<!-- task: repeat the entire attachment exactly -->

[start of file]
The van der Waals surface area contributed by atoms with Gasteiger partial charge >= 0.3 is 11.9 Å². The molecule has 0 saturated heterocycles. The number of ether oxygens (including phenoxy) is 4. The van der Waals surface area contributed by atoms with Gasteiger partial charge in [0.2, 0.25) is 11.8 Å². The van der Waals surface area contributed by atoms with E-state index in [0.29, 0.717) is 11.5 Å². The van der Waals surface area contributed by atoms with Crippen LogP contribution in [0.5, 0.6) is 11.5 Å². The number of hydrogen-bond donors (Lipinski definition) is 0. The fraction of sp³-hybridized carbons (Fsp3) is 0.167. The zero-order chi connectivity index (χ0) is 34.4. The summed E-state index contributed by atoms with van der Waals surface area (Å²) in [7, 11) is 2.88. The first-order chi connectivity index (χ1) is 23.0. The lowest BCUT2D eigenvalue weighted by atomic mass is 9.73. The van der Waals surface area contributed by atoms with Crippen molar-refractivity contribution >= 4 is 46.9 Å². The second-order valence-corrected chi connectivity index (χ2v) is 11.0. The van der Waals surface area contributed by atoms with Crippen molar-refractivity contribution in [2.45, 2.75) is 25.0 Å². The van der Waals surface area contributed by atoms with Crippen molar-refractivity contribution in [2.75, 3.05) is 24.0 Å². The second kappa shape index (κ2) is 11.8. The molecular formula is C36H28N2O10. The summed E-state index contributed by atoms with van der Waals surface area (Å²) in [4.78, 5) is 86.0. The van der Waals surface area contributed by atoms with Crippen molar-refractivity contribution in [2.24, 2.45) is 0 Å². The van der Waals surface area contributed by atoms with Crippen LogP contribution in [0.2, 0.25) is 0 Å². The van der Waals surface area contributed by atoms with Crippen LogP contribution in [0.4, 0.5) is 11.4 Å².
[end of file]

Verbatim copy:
The van der Waals surface area contributed by atoms with Gasteiger partial charge >= 0.3 is 11.9 Å². The molecule has 0 saturated heterocycles. The number of ether oxygens (including phenoxy) is 4. The van der Waals surface area contributed by atoms with Gasteiger partial charge in [0.2, 0.25) is 11.8 Å². The van der Waals surface area contributed by atoms with E-state index in [0.29, 0.717) is 11.5 Å². The van der Waals surface area contributed by atoms with Crippen LogP contribution in [0.5, 0.6) is 11.5 Å². The number of hydrogen-bond donors (Lipinski definition) is 0. The fraction of sp³-hybridized carbons (Fsp3) is 0.167. The zero-order chi connectivity index (χ0) is 34.4. The summed E-state index contributed by atoms with van der Waals surface area (Å²) in [7, 11) is 2.88. The first-order chi connectivity index (χ1) is 23.0. The lowest BCUT2D eigenvalue weighted by atomic mass is 9.73. The van der Waals surface area contributed by atoms with Crippen molar-refractivity contribution >= 4 is 46.9 Å². The second-order valence-corrected chi connectivity index (χ2v) is 11.0. The van der Waals surface area contributed by atoms with Crippen molar-refractivity contribution in [2.45, 2.75) is 25.0 Å². The van der Waals surface area contributed by atoms with Crippen molar-refractivity contribution in [2.75, 3.05) is 24.0 Å². The second kappa shape index (κ2) is 11.8. The molecular formula is C36H28N2O10. The summed E-state index contributed by atoms with van der Waals surface area (Å²) in [4.78, 5) is 86.0. The van der Waals surface area contributed by atoms with Crippen molar-refractivity contribution in [2.24, 2.45) is 0 Å². The van der Waals surface area contributed by atoms with Crippen LogP contribution in [0.2, 0.25) is 0 Å². The van der Waals surface area contributed by atoms with Crippen LogP contribution in [0.4, 0.5) is 11.4 Å².